I still believe in the A & W Plan. The main reason is this: as I wrote some time back, the UMC is an entirely voluntary organization. We have a process for making decisions regarding Christian theology and practice. If you voluntarily enter into a covenant to honor those practices, you may of course disagree with them and even work to change them, but you should not simply toss them aside. There is a difference between civil disobedience and ecclesial disobedience.

Of course, no plan can prevent a division that is already happening. Even the best plan could only provide some parameters for that section of the church that is willing to live within our corporate decision-making process.

What I don’t want to see is years and years of continued rhetorical and political warfare. We must make a decision either to come together in a common witness, to inhabit a denomination with multiple (and sometimes contrasting) theological and ethical positions, or to say to one another, “Go in peace.” Perhaps the best way forward is through the Jurisdictional Solution. Perhaps it is through a division of assets. Perhaps it is through the proposals of the A & W Plan. I’ve never been enamored with “A Way Forward,” but maybe I’m missing something. I don’t know. What I do know is that we are not serving Christ, not loving one another, and not providing a faithful witness to the world through the ideological trench warfare that we carry out in social media.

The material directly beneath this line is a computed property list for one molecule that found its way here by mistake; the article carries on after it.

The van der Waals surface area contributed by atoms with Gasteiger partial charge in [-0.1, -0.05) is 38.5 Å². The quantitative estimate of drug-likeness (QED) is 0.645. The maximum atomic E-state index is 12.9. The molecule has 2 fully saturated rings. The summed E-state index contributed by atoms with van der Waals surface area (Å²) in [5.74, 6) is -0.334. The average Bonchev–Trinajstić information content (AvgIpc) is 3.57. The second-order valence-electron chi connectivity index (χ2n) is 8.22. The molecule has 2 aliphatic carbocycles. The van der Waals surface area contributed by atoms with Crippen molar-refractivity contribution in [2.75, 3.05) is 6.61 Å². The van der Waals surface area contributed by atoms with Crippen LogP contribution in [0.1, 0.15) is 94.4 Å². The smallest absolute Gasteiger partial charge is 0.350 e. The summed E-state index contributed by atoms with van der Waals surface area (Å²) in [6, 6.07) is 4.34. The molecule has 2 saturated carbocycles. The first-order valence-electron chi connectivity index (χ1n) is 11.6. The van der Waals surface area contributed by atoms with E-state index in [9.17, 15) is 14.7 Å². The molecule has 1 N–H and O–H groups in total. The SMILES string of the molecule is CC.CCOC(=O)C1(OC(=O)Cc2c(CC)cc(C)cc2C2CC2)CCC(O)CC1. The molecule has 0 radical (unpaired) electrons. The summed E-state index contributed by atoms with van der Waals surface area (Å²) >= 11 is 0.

There are people with whom I am in deep disagreement on many issues whom I regard as friends and about whom I care deeply. At times these relationships have been under strain. I’m sure that is the case for many people in our denomination. These relationships matter. We need a more peaceable kingdom.

All this having been said, I’m hopeful. You have to be hopeful if you’re a Christian because we believe in the power and work of the Holy Spirit. God can bring forth good out of any situation. I don’t know what the future looks like for those who currently worship within The United Methodist Church. I do know that the centuries-long renewal movement that we call Wesleyanism has not run its course. God is still doing great things all over the world. I want to be a part of that, and I want to be a part of a church that is more focused on making disciples than on the culture wars.

David F. Watson serves as Academic Dean and Associate Professor of New Testament at United Theological Seminary in Dayton, Ohio. He holds a PhD from Southern Methodist University and am an ordained elder in the West Ohio Conference of the United Methodist Church.

Special Contributor to UMR

Special Contributor